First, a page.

But 80% of Devon's roads not covered
Devon County Council has deployed its full fleet of gritters as an amber warning of heavy snow comes into place – but 80 per cent of the county’s roads won’t be treated. All routes above 200metres in the county were gritted, while the council has announced that all other routes will be gritted after 3pm.
The snow response plans for Haldon/Telegraph Hill and the North Devon Link Road were activated at midday on Thursday.
Not everywhere in Devon is expected to be hit with snow overnight on Thursday and the Met Office has issued an amber warning, during which areas of high ground could see up to 10 cm of snow over a five-hour period. On Friday, there's a yellow alert for snow and ice, which lasts until 9pm.
Explaining why not every road will be gritted, a council spokesman said: “Devon County Council maintains nearly 13,000 km or 8,000 miles of roads in the county. During a winter emergency situation it is not practicable or cost effective for the whole network to be pre-treated or cleared immediately.”
On the choice of roads that are gritted, they added: “The primary salting network is made up of the major routes where the majority of vehicle movements take place and also includes accesses to hospitals, ambulance stations, fire stations and other emergency service establishments, railway stations, airports and secondary schools. The length of road forming the primary salting network of 37 routes is 20 per cent of the road network.”
The County Council have also provided a map of where gritting bins are in case your road is not being gritted – it can be found at https://new.devon.gov.uk/roadsandtransport/report-a-problem/map/map_src/gritbins/
Details of gritting routes in Devon can be found at devon.roadworks.org (Map Layers>Driver Information>Winter Gritting Routes)The following criteria are used to determine which roads are salted as part of the primary salting network:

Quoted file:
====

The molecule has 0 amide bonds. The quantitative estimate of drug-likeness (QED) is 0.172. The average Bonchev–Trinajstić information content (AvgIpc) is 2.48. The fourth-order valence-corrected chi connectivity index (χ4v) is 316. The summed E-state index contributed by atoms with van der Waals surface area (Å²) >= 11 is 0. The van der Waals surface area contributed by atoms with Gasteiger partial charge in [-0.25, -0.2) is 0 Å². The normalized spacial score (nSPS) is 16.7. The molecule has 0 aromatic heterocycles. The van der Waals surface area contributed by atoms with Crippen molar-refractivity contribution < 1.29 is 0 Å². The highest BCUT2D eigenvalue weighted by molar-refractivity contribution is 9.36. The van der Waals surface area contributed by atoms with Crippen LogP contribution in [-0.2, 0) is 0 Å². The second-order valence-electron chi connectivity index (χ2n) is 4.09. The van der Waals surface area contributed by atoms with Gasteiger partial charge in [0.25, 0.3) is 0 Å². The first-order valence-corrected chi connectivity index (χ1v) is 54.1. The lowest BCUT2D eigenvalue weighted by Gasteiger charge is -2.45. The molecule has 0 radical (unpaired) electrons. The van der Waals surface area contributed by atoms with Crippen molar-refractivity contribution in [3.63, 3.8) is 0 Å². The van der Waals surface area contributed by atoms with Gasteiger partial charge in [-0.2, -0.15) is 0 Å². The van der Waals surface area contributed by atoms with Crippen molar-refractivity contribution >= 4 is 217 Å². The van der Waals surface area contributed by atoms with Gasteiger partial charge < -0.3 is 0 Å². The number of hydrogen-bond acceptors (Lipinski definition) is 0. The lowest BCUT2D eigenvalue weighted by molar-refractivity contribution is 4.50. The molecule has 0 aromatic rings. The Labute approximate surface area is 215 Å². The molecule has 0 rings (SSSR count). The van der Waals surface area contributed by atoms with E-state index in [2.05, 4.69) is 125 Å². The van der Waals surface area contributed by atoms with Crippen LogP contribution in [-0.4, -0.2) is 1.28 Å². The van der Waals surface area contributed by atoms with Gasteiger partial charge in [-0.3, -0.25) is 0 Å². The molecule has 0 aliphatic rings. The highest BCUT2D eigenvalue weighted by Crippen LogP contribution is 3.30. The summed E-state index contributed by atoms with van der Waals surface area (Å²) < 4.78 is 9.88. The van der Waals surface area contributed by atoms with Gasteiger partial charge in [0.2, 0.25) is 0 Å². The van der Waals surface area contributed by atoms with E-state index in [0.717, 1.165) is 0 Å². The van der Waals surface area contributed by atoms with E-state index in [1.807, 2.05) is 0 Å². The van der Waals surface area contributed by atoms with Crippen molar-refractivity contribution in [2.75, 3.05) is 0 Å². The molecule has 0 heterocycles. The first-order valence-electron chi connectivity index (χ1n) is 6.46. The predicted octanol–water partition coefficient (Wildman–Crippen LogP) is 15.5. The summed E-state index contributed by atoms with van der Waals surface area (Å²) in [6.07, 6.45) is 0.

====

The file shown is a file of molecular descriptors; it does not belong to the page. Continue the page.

All A and B roads and C roads classified as high-speed routes.
Routes with February two-way flows greater than 1000 vehicles per day.
Main access route to settlements with a population of 500 or greater as provided by Devon County Council’s Strategic Intelligence unit.
Main access route to 24hr emergency services premises, defined as “Emergency premises with 24-hour access” include: ambulance stations, full-time and retained fire stations, hospitals with 24-hour casualty departments and police stations manned 24 hours.
Cottage and community hospitals
Main highway access route to strategic cottage and community hospitals as notified to the authority by Devon Primary Care Trust.
Secondary schools (including independent secondary schools)
Main highway access to secondary schools.
Bus routes with a service interval of at least 15 minutes within any one hour of the day, in one direction of travel or where a combination of multiple bus services meet this criteria.
Main highway access to regional airports.
Main highway access to mainline and branch line railway stations.
Adjoining highway authority salting networks
Agreement to ensure consistency of action across boundaries.
Park and Ride sites
The bus loop of Park and Ride sites.
The following criteria are used to determine which roads are salted as part of the secondary salting network, but are not gritted until the main route is clear:
Main access route to settlements with a population of 100 to 499.
Park and Ride sites
Car parking area.
Where problems have been identified on routes with a service interval of at least 30 minutes within any one hour of the day, in one direction of travel, or where a combination of multiple bus services meet this criteria.
Devon County Council is reminding people of the following advice:
• Avoid overnight travel unless absolutely essential as roads will always be more hazardous at night with less traffic and colder temperatures;
• Never assume a road has been salted. Remember that showers or rain will wash salt off roads leaving them prone to ice, and in extreme cold even salting will not stop ice from forming;
• Allow additional time for your journey and reduce your speed;
• Drive with care and according to the conditions;
• If you have vulnerable or elderly neighbours, think about how they could possibly be helped through the cold spell;
• Try to maintain indoor temperatures to at least 18C, particularly if you are not mobile, have long-term illness or are 65 or over. The NHS website has more information on staying healthy during cold weather;
• Listen to local radio for updates on current weather conditions and ensure you have food and essential medications;
• Check out any school closures and sign up for alerts for any school by clicking on ‘Alert Me’.